[Enjoy this guest post on School of Rock from prior contributor Jessica Lévai. Just in time for Back to School season!]
Claude Lévi-Strauss was a French anthropologist who believed that the myths created and told by a society could be a window into the beliefs and conflicts of that society. A structuralist, Lévi-Strauss saw stories like language and sought to understand their underlying grammar. This he believed centered on pairs of opposite ideas, held by the culture, but creating tension within it — the raw and the cooked, the sacred and the profane, and so on.
School of Rock, a 2003 film starring Jack Black as slacker Dewey Finn, shows the tension between a truly American pair of opposites: laziness vs. hard work. While in other mythologies it is a trickster character who mediates between these opposites, the nature of this American pair, and the surrounding culture, make it necessary that the trickster not remain so; he has to join one side or the other.
I should begin with the admission that it is technically impossible to perform a Lévi-Straussian analysis on any one film, because there is only one version. Claude Lévi-Strauss sought a rigorous, scientific approach to the interpretation of the meaning of myths. To perform an analysis, he would first collect every version and variant of a myth possible. Each version would be broken down into its constituent plot elements, and these elements plotted on a chart to show how they fit together. The charts would be compared across variants, and eventually the true meaning of the myth would emerge. Any scientist knows that a large data pool is indispensable for getting good results. Unfortunately, there is only one School of Rock.
Though we cannot be so thorough as he would have liked, the structuralist principles of a Lévi-Straussian analysis can be applied to the film nevertheless. In his work, “The Structural Study of Myth,” Lévi-Strauss wrote that “the purpose of myth is to provide a logical model capable of overcoming a contradiction.” Lévi-Strauss concluded that myth provided a way for the ancient Greeks to deal with two complementary ideas, the opposition of which created tension in their lives. His analysis of the myth of Oedipus, for example, discovered two pairs of opposites in tension, and I shall describe one here. Born a prince of Thebes, Oedipus is abandoned to die by his parents, who feared the prophecy that he would kill his father and marry his mother. This being a myth, it is no surprise that Oedipus eventually does both, if unwittingly. Examining this myth, Lévi-Strauss concluded that there were two opposite ideas in tension here: on the one hand, the undervaluing of blood relations is demonstrated by the patricide, while an overvaluing of blood relations is shown by Oedipus’s incest with his mother, Jocasta. Having failed to negotiate a middle ground between these two ideas, Oedipus ends up blinding himself and retreats to exile.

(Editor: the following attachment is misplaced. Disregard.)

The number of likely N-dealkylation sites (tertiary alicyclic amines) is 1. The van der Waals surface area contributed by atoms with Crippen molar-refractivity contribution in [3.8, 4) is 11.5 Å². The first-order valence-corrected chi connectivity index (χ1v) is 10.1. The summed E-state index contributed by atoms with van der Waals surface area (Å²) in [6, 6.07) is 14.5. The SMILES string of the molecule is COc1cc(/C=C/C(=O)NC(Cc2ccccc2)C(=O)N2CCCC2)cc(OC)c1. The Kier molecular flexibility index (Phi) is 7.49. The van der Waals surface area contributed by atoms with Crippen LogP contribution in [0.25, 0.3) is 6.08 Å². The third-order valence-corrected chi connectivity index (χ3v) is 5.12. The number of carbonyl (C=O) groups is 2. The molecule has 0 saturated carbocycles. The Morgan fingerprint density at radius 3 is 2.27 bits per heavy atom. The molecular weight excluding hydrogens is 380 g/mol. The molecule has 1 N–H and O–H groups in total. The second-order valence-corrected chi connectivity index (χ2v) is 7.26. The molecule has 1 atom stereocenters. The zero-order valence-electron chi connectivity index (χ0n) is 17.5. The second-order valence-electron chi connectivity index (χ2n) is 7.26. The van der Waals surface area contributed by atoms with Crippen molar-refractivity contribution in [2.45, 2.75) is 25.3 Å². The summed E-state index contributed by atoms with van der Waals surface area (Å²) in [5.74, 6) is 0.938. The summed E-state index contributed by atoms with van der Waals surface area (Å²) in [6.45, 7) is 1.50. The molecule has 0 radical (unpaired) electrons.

Dewey Finn is a character not unlike Oedipus in that he finds himself in the middle of a contradiction. In the beginning of the movie, Dewey is an unsuccessful rock musician, evicted from the band he created with friends. His lack of success seems related to his lack of real talent, but it is helped by his willingness to use others and general laziness. In his home life he fares no better, as he finds himself threatened with eviction by the roommate, Ned Schneebly, off whom he’s been “mooching for years.” Ned himself has abandoned his dreams of rock stardom for a job: he’s training to become a teacher, and working as a substitute in the meantime. As we look at these two characters, the contradicting pair presents itself. Dewey is lazy but believes in “rockin’.” Ned is hardworking, but dull. This contrast is emphasized with the character of Ned’s girlfriend. She has a 9-to-5 job in government (she works for the mayor) and she hates Dewey, who is the antithesis of everything she stands for.
According to Lévi-Strauss, mediation between a pair of opposites is the function of a trickster. In Native American mythology, Lévi-Strauss reasons, tricksters are cast as carrion feeders like coyotes and ravens, because these creatures mediate between the opposite ideas of hunting and agriculture in that they eat flesh, but do not kill it. One might also consider that scavengers simply mooch off the hard work of predators. A story from the Pacific Northwest tells how Raven learned that all the light in the universe was being hoarded by an old man, who lived alone with his daughter. Raven turns himself into a seed, is swallowed by the daughter, and is born nine months later as the old man’s grandson. Knowing a grandfather can refuse a grandchild nothing, Raven cries and whines until he is given the light to play with. Once he has it, he disappears with it through the chimney and brings it to the world.